Poor Jimmy's closer than the real thing Site gets handle on harness fans

July 04, 1993|By Ross Peddicord | Ross Peddicord,Staff Writer

Poor Jimmy's is now becoming Rich Jimmy's for the state's harness racing industry.

But followers of flat racing have not been overly impressed with daily off-track betting figures from the Cecil County restaurant.

And for good reason.

On many days the harness horses are outhandling the thoroughbreds.

For example, last Friday about $31,000 was bet on flat horses at Poor Jimmy's. The night before $41,500 was bet on standardbreds.

The reason?

"It's the old Brandywine [Pa.] Raceway crowd," said Ted Snell, president of Rosecroft/Delmarva. That southern Pennsylvania plant closed several years ago and those fans had no place to go other than Garden State Park or Dover Downs.

"We're getting a crowd from southern New Jersey, Pennsylvania and Wilmington [Del.] that find it a heck of a lot closer to drive to Poor Jimmy's instead of Garden State Park," Snell said.

He added that originally the harness handle at the North East OTB was "not exciting. But now we've gone from about 50 to 400 fans [daily] and we're averaging about $34,000 a night. That's better than the $31,000 average that we handle at the Cracked Claw [near Frederick]."

Maryland's OTB system is still in its infancy. Preliminary results show:

* Cracked Claw -- a thoroughbred bonanza, but only fair harness business.

* Poor Jimmy's -- only fair thoroughbred business, but fast becoming a harness hotbed.

What's a minranshe nanbri?

When local filly Jacody won the Grade II Post-Deb Stakes at Monmouth Park last weekend, it brought more than a little attention to her Baltimore owners, the Minranshe Nanbri Stables.

What does that mean?

Explained Donna Donovan, wife of the filly's trainer, Bill Donovan: "We own the filly in partnership with an old neighbor of ours, Arnold Mekeliesky. He is an accountant, who lives in Randallstown. When he expressed interest in buying a horse, Bill bought him a yearling filly named Jacolina for $15,000. She was a hard-hitting mare and ended up earning over $100,000 and placed in a stakes at Delaware Park.

"Arnold was looking for a stable name, so we named the outfit after his five children -- Mindy, Randy, Shelley, Nancy and Brian."

When Jacolina was retired, the Donovans and Mekeliesky bred her to the Donovans' dream horse, Lost Code.

Jacody is the first foal from the mating.

The partnership owns two full siblings -- a 2-year-old filly named Code Operator, who should run in Maryland later this summer, and a yearling colt, who will be consigned to the Keeneland (Ky.) Fall Sale.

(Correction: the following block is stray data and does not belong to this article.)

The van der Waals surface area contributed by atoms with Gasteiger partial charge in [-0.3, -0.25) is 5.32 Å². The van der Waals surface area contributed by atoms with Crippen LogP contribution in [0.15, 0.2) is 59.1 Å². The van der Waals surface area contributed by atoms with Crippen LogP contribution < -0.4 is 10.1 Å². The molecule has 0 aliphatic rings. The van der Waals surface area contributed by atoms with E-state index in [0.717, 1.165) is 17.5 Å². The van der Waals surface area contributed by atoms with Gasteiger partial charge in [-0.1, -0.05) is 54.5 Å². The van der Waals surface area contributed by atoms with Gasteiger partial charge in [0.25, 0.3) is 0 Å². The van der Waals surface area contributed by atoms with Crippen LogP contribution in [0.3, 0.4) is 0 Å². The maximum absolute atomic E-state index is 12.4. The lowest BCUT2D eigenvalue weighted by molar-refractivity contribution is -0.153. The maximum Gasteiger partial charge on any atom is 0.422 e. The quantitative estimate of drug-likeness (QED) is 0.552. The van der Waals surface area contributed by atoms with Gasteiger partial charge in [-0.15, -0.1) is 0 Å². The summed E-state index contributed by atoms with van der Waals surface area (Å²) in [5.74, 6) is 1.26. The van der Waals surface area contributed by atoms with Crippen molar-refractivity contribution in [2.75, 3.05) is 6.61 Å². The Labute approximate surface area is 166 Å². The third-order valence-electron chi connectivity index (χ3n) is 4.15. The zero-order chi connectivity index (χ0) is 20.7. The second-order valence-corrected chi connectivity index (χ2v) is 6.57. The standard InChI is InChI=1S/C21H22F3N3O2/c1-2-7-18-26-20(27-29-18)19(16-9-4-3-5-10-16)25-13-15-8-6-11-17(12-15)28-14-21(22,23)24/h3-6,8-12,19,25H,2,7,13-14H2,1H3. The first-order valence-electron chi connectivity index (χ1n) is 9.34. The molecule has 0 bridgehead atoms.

Next stop for Jacody? The Monmouth Oaks. It's the same stakes double that Donovan pulled off last year with Harriet Finkelstein's Diamond Duo.

Donovan compares Jacody favorably with that filly, who is now retired and in foal to Dixieland Band.

Steinbrenner in Baltimore

AmTote International, the pari-mutuel supply company based in Hunt Valley that services all Maryland tracks with its betting equipment, holds its annual convention in Baltimore this week and has come up with quite a list of speakers.

* George Steinbrenner, who recently returned as principal owner of the New York Yankees after a 19-month suspension.

* Guy Snowden, chairman and chief executive officer of GTECH, which recently acquired AmTote and also supplies equipment to Maryland's lottery and keno systems.

* Joe Gorajec, David Freeman and Don Price. They are the respective executive directors of the Indiana, Texas and Virginia racing commissions, all states that hope to open up new horse racing tracks.

From Epsom to Arlington

Wolf Prince, the Maryland-based 3-year-old who finished eighth in the English Derby, is to make his next start in the Round Table Handicap at Arlington Park on Saturday.

Michael Dickinson, who trains the horse at the Fair Hill Training Center in Cecil County, said the horse didn't like the soft ground at Epsom. "He didn't relax at all," Dickinson added. "There was a big crowd [about 200,000 people] and all the commotion unnerved him."

Future Maryland stakes stars?

When Tommy Kelly, recently voted into racing's Hall of Fame, judged the Maryland Horse Breeders' annual yearling show at the Timonium Fairgrounds last Sunday, many of his class winners had proven stakes connections.

Royal Silver, the grand champion owned by Jeanne Begg of Davidsonville, is a brother to multiple stakes-winning mare Silver Tango. The reserve champion, owned by Glennie Martin of Glyndon, is a brother to stakes-placed North Lord.

Begg is selling her prize-winning colt at the Eastern Fall Yearling Sale at Timonium in October.

Other class winners: a Chromite colt, who is a half-brother to stakes-placed Dr. Bryan, owned by Bob Manfuso and Katy Voss of West Friendship; a Cryptoclearance filly, who is the first foal of $500,000 earner Double Bunctious, owned by Dan Westland of Tracy's Landing; and a Northern Raja filly owned by Kevin Kellar of Glyndon.

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